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The original fortress of Gyel-khar-tse is attributed to Pekhor-tse, son of the anti-Buddhist king Langdarma, who vainly sought to perpetuate the Yarlung Dynasty from West Tibet following the assassination of his father.
The walls of the present structure were reputedly built in 1268, following the rise to power of the Sakyapas, and in 1365 a palatial castle was founded on the hilltop by the local prince, Phakpa Pelzangpo (1318-1370), who had acquired influence at the court in Sakya through his repurtation as a brave general in the southern military campaigns conducted by his Sakyapa overlords, and at Zhalu, where in 1350 he entered into a marriage alliance with the lords of Zhalu. As a dowry he was granted the fiefdom of Changra, west of Gyantse, and he invited the great Buddhist master Buton Rinchendrub of Zhalu to riside in a temple which he had constructed there. In 1365, in addition to the Gyantse Castle, he also founded the Tsechen Chode castle and temple complex at the entrance to the Gyantse valley and adopted it as his principal seat. The incarnation of Buton, Drubchen Kunga Lodro, also resided there.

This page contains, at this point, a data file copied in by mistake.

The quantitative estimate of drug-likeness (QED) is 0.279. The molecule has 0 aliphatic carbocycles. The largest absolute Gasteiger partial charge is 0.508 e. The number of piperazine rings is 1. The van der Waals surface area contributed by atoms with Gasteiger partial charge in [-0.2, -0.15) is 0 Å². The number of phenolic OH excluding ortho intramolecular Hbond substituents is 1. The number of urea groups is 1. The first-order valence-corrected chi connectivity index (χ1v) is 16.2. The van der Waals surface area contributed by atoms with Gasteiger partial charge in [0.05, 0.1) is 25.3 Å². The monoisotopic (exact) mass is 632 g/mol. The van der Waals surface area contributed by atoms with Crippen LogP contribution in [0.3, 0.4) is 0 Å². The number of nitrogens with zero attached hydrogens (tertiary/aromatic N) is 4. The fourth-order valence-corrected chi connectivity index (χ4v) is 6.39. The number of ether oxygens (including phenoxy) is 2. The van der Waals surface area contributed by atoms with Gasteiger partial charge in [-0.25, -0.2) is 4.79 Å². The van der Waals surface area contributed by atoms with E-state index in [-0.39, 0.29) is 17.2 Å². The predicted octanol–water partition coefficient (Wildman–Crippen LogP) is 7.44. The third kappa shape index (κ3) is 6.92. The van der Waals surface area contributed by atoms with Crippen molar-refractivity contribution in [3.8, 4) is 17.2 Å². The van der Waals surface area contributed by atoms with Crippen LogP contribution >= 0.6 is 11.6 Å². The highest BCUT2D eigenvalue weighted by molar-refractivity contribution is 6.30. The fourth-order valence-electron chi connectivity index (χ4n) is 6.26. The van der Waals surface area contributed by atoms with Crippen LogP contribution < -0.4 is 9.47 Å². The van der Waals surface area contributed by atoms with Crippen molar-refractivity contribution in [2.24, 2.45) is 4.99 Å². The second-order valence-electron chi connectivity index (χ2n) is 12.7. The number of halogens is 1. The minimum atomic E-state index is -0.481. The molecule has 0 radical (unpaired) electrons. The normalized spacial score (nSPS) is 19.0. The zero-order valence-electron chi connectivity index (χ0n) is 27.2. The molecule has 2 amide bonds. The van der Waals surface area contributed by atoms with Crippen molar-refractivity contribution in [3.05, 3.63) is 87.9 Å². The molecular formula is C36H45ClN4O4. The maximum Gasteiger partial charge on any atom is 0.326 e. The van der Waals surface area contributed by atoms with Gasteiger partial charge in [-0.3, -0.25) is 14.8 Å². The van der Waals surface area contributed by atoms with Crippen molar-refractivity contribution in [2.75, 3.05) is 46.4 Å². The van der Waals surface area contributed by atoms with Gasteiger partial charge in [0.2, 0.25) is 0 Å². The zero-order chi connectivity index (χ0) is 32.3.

Later, in the 14th century, when Phakpa Pelzangpo’s son, Kunga Phakpa, expanded the Gyantse complex, the royal residence was moved into Gyantse itself. During this period when the power of Sakya and its Mongol patrons was was being eclipsed by the Phakmodrupa Dynasty at Nedong, the princes of Gyantse were able to maintain considerable independence and exerted great influence in both camps.
The first hilltop temple, known as Sampel Rinchenling, was built next to the castle by prince Kunga Phakpa, Its ruined walls still contain extant 14th century murals – some executed in an authentic Newari style and others in the Gyantse Tibetan style, which evolved therefrom.
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